An increasing number of businesses are engaging in social media every day and the only way to reach out to them about your brand is to make your online presence known. You can’t run from social media any longer so you might as well embrace it.
Engagement is the key to trust, and conversation and social media gives your business a voice. A few years ago all you needed to do was create a product and market it to as many prospective buyers as possible. Now traditional marketing methods are gone because social media has changed the way B2B businesses market themselves. Many businesses are now using Twitter, Facebook and LinkedIn to engage with their audiences and some use it as their sole customer service function. People want to talk and interact with real people.
Social sharing now also impacts your SEO rankings. If you’re absent from social media, search engines such as Google won’t consider your website as important which makes your website harder to find. It’s important to include social networking in your SEO efforts in order to be a leader on the SEO board.
Social media is no longer a trend, it’s a necessity. It’s a tool that fulfils a need — the need to communicate, interact and share. Interacting on social media platforms can significantly increase your brand visibility. While traditional marketing methods could increase your traffic, social media will bring you fans, friends and followers who are interested in your business and offerings. These can be turned into customer engagement and that will lead to increased sales.
No business can survive without customer and client feedback. Social media is a dialogue where people with similar interests can interact and share things they like and dislike. Consumers don’t limit their online expressions and opinions to those businesses with a Facebook page or a Twitter account. Today, they have their own accounts and blogs for sharing their experiences and opinions about your business. By not engaging in social media, you’re ignoring these discussions and limiting your ability to participate, apologise or defend. Social media is the best way to find out what your customers are saying about your brand.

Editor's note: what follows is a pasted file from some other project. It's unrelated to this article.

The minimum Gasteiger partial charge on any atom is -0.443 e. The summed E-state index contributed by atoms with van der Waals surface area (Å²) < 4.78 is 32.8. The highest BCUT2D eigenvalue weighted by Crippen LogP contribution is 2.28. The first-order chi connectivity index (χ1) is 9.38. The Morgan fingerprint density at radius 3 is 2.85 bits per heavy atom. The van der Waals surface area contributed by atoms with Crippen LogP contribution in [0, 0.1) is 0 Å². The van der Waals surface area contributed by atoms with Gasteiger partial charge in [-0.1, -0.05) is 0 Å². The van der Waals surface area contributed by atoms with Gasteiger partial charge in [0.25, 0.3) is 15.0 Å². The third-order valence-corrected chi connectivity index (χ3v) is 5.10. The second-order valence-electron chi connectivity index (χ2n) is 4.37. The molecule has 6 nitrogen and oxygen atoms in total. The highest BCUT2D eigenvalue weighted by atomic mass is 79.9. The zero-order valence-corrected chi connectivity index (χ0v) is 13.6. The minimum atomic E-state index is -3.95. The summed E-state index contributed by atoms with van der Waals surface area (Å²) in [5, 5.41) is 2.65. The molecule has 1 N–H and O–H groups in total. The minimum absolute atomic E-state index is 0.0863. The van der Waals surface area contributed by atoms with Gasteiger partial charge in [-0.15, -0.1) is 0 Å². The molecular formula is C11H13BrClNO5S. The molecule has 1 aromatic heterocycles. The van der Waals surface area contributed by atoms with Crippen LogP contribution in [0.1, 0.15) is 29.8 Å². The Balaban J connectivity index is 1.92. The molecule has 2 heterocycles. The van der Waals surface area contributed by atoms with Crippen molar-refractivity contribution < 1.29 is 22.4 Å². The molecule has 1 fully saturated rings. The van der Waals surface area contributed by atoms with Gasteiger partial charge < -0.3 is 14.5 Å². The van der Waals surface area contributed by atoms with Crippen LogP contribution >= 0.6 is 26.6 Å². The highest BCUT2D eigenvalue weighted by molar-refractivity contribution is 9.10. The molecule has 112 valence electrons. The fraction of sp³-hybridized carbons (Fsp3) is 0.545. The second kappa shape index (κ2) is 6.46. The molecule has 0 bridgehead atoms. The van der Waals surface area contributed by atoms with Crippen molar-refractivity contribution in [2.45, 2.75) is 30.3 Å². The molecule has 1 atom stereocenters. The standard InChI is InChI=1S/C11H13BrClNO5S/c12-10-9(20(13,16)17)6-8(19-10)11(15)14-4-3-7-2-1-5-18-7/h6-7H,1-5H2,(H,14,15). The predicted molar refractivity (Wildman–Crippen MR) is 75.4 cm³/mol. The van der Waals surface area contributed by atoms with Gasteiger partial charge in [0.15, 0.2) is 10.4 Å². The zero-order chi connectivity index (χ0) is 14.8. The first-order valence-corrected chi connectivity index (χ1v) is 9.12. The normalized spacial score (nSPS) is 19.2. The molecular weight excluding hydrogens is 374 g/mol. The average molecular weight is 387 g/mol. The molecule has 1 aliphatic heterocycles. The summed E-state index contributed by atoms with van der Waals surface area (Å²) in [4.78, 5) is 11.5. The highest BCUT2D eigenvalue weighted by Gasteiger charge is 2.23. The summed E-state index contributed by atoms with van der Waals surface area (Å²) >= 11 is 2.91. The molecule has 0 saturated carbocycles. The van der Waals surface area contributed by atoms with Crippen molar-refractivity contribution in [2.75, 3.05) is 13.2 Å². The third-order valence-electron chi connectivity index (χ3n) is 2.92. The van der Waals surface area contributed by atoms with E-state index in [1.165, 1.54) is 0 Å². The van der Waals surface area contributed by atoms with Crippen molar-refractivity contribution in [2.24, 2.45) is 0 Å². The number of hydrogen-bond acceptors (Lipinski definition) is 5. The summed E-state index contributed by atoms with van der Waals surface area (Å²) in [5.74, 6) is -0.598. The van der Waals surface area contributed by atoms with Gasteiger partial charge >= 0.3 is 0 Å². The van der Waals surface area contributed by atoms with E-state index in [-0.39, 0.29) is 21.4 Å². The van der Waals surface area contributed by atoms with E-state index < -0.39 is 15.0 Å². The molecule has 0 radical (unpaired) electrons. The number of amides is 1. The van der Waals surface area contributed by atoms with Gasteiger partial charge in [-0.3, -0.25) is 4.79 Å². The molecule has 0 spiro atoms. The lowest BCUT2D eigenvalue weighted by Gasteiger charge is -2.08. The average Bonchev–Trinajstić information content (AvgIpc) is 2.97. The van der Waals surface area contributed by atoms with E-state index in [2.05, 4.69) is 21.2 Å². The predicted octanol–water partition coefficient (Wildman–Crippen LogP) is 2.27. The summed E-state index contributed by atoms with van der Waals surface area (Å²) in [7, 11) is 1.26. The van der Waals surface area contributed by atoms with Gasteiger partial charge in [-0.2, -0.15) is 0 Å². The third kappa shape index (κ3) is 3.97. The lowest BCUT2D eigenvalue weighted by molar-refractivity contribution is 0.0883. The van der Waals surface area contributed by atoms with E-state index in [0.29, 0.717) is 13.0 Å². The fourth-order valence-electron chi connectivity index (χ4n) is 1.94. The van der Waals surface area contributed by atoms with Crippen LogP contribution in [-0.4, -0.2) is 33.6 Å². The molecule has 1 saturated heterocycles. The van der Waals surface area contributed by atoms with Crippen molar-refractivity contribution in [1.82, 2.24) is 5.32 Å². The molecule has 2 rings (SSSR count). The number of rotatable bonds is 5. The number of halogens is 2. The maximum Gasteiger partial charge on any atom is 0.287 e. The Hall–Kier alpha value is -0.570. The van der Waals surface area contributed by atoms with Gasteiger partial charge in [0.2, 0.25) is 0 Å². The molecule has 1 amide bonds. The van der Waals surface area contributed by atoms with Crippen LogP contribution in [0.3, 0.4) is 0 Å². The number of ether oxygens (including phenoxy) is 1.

B2B businesses that continue to conduct their marketing and PR the old fashioned way will undoubtedly find it more difficult to compete. Social media isn’t going away. Businesses that want to engage their audiences need to seriously consider their social media marketing strategies for today, tomorrow and the foreseeable future.
So the key message is — don't get left behind. Social media is not just a passing trend, it can be a bonus for any company if the right strategy is implemented. For a B2B social media campaign to work, the campaign needs the same professionalism that businesses bring to every other aspect of their business.
Blog provided by iBAengage, a global social media service company.
Social media is time consuming, especially if you want to see results. But, as someone who eats, breathes and sleeps social media, I’ve discovered ways to make it a friend in both my professional and personal life, and to avoid burnout.
The key to staying fresh online and avoiding burnout is to establish exactly what you want to achieve from your social media efforts. Do your research to identify which tools your target audience are using, and focus your efforts here, whether that’s LinkedIn and Facebook, or Google+ and Twitter.
Spend time planning content. Think about what to post and create a calendar to schedule your updates. Identify a range of sources you can tap into at any time. RSS feeds are perfect for checking at a time that suits you, and can help to avoid your email inbox becoming cluttered.
Check the latest news each day, and share appropriate posts by those you like, follow or are connected to.
Not only do I plan my content in advance — I schedule posts using timers. Telling new social media users about scheduling feels like sharing a way to cheat, but it’s essential for managing your time, and your online presence.
Quotes, pictures, product descriptions, upcoming event promotion, links to your website and articles about your industry all lend themselves to advance scheduling, leaving you free to focus on the very latest news.
There are a number of tools available to help your scheduling — Hootsuite, TweetDeck and Buffer are popular choices.
Technology is the catalyst behind the popularity of social media and a wide range of free mobile apps let you keep up with the very latest news on your smartphone or tablet, even when you’re on the move.
Even when you’re happy that social media is working for you, it’s important to regularly review your profiles. Check your connections, pages you like, people you follow, and groups you’re in, and de-clutter to ensure you’re meeting your objectives.
And finally, if, like me, you suffer from FOMO (fear of missing out) sign up to receive a daily email from NutShell Mail, summarising the most recent activity from Twitter, LinkedIn and Facebook.